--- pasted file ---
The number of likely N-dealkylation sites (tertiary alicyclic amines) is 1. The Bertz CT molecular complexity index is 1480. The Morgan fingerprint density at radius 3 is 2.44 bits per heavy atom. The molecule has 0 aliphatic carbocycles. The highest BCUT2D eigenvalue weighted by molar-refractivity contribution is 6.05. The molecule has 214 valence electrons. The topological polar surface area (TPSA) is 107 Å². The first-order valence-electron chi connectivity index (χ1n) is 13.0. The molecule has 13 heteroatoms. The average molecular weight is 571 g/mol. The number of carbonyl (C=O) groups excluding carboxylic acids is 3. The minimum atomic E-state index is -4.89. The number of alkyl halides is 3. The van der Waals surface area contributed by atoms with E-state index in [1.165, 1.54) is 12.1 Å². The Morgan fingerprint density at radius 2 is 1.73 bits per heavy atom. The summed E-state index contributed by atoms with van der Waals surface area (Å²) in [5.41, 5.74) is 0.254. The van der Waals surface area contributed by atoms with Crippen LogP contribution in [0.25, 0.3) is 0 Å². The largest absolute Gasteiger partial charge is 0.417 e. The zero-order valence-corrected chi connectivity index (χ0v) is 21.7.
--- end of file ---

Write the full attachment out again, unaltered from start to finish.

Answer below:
The number of likely N-dealkylation sites (tertiary alicyclic amines) is 1. The Bertz CT molecular complexity index is 1480. The Morgan fingerprint density at radius 3 is 2.44 bits per heavy atom. The molecule has 0 aliphatic carbocycles. The highest BCUT2D eigenvalue weighted by molar-refractivity contribution is 6.05. The molecule has 214 valence electrons. The topological polar surface area (TPSA) is 107 Å². The first-order valence-electron chi connectivity index (χ1n) is 13.0. The molecule has 13 heteroatoms. The average molecular weight is 571 g/mol. The number of carbonyl (C=O) groups excluding carboxylic acids is 3. The minimum atomic E-state index is -4.89. The number of alkyl halides is 3. The van der Waals surface area contributed by atoms with E-state index in [1.165, 1.54) is 12.1 Å². The Morgan fingerprint density at radius 2 is 1.73 bits per heavy atom. The summed E-state index contributed by atoms with van der Waals surface area (Å²) in [5.41, 5.74) is 0.254. The van der Waals surface area contributed by atoms with Crippen LogP contribution in [0.25, 0.3) is 0 Å². The largest absolute Gasteiger partial charge is 0.417 e. The zero-order valence-corrected chi connectivity index (χ0v) is 21.7.